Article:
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Handling Relay-Operator Calls (It's Not As Complicated As You Think)

A man with hearing impairment notified us that he had called a church and then Unitarian Universalist Association (UUA) headquarters using a relay operator. He informed us that both the church and headquarters hung up on him. Unfortunately, we have not been able to apologize directly to him, but we can use the experience to inspire us to provide information to staff so that we don't do it again.

People who are hearing (or speech) impaired use relay-operators to make phone calls to people who use regular (voice) phones. Making a relay-operator assisted call is simple. In the front pages of every phone book, you'll find your state Telecommunications Relay Service (TRS) phone number, or go to this Federal Communications Commission TRS Directory which lists the 1-800 phone numbers for relay services in every state. When you dial the number, the operator will help you if you are unsure about how to use the service.

If you receive a call from a person who identifies him/herself as a relay operator, you will know you are getting a call from a person who is hearing (or speech) impaired. The relay operator will ask you if you have used a relay operator before and ask whether you need instructions.

If the call has come through your receptionist/switchboard and has been transferred to you (thus making you the second person the operator has spoken with), the relay operator may or may not ask again whether you need instructions.

Using a relay operator is like using an interpreter. You speak through the operator, not to the operator. In other words you do not say "Tell Mr. Jones I am happy to speak to him." Instead, you say "Mr. Jones I am happy to speak to you."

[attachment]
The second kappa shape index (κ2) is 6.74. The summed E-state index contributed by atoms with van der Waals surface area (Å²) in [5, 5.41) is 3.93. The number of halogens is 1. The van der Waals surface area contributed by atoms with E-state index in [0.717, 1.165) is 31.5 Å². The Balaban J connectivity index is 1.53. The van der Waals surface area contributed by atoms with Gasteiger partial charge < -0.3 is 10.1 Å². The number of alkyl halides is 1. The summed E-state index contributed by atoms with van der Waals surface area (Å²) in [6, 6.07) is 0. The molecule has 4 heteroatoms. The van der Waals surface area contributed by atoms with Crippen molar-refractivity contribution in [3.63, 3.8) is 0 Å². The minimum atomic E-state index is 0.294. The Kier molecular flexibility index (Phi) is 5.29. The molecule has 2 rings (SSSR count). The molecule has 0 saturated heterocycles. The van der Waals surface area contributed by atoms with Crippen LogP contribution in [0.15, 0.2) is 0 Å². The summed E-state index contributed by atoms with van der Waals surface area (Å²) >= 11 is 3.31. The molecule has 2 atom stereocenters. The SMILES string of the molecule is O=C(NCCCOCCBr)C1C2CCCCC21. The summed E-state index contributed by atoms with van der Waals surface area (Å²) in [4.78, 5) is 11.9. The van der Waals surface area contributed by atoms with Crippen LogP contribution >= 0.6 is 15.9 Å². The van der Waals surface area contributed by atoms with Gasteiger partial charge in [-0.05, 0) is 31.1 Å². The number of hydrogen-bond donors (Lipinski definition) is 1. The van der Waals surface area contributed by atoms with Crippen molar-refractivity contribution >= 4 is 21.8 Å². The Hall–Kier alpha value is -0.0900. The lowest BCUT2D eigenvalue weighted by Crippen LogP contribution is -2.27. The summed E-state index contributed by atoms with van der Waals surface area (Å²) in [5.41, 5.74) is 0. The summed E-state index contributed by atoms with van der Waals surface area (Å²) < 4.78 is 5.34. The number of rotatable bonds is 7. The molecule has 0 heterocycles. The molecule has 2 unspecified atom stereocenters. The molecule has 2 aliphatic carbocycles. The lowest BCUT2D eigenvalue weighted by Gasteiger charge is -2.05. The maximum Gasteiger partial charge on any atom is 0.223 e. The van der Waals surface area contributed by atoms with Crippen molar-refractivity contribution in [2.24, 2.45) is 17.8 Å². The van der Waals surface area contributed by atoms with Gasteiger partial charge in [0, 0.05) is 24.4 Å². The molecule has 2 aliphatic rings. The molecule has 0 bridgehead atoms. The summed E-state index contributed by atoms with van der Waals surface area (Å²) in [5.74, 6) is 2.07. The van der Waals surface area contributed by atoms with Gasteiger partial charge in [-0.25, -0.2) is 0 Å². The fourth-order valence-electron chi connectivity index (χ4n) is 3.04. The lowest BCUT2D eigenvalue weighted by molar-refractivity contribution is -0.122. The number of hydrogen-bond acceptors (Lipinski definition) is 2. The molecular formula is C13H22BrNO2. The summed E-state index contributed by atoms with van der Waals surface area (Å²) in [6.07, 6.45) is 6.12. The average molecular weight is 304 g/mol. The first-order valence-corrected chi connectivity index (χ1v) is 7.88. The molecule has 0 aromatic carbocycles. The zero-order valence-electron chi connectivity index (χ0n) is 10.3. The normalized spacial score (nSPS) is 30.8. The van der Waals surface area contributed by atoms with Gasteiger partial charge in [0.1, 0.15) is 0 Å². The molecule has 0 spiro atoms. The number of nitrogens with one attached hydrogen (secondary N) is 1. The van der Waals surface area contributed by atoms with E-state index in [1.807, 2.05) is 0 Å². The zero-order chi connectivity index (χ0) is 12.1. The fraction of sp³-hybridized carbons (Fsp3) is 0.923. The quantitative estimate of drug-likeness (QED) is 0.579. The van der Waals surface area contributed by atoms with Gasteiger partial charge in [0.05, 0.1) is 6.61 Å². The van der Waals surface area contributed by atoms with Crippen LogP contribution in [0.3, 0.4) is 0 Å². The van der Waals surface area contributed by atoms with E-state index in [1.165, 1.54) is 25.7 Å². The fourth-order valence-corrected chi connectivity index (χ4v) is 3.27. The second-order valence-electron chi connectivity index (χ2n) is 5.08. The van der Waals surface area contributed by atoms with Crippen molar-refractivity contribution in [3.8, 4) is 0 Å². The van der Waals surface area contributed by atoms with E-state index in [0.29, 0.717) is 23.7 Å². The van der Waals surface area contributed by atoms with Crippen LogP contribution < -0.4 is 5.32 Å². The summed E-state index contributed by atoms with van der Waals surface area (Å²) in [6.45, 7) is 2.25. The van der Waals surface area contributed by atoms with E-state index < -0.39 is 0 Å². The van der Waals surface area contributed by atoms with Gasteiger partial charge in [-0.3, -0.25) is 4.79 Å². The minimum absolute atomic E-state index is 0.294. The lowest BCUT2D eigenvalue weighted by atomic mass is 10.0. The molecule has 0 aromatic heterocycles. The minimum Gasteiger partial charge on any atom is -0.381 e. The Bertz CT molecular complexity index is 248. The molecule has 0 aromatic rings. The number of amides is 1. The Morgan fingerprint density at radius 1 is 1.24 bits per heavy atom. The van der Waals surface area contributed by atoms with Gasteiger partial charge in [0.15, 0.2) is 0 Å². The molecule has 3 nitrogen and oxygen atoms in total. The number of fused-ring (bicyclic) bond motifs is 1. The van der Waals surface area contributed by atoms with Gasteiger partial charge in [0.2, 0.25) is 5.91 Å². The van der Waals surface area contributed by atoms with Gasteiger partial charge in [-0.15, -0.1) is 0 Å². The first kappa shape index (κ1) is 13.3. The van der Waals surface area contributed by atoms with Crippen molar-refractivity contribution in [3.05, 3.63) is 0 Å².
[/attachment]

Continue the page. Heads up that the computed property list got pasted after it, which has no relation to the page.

SUGGESTION: If a relay call comes directly to you and you need to transfer the call to someone else, make sure you give the deaf person a direct number to call, and tell them that in the event they are disconnected during the transfer, they can call the person directly. It seems that we lose calls during the transfer process, probably because of the silence and because of unfamiliarity. Most people who make relay calls do so on via the internet, and these calls are free of charge, so asking the person to make another call will not be a financial burden.

Here's a script of a conversation:

DP (Dick Peters, who is deaf): [contacts the relay service by typing their number on keyboard (TTY or computer)]

RO (Relay operator): [typing] "What number are you calling? GA" (stands for Go Ahead, means that person finished typing, is waiting for response).

DP: [typing] "617-742-2100"

RO: [connects to UUA]

UUA: [speaking] "Good morning this is the Unitarian..."

RO: [speaking] "I have a relay call for you from Mr. Peters. Have you ever used a relay operator before? Do you need instructions?"

UUA: [speaking] "No thank you. Good morning Mr. Peters, how may I help you? Go ahead."

RO: [typing] "Good morning Mr. Peters, how may I help you? GA."

Important—while the operator is typing, you may or may not hear keyboard clicking—there may be a period of silence while the operator is typing and waiting for Mr. Peters to type his next sentences.

DP: [typing] "I am calling to ask about a religious education curriculum I've read about. It's something that I read about in a newspaper article. GA."

RO: [speaking] "I am calling to ask about, etc... Go ahead."

UU: [speaking] "You want to speak to someone in Lifespan Faith Development. Please call them directly. Here is their number.... 617-etc... Is there anything else I can help you with? Go ahead."

RO: [typing] "You want to speak to someone... etc."

We suspect breakdowns in communication occur when calls are transferred. It is a better strategy to ask the caller to call the person they want to talk to directly.

For more information contact access @ uua.org.

This work is made possible by the generosity of individual donors and congregations. Please consider making a donation today.

Last updated on Wednesday, April 20, 2011.

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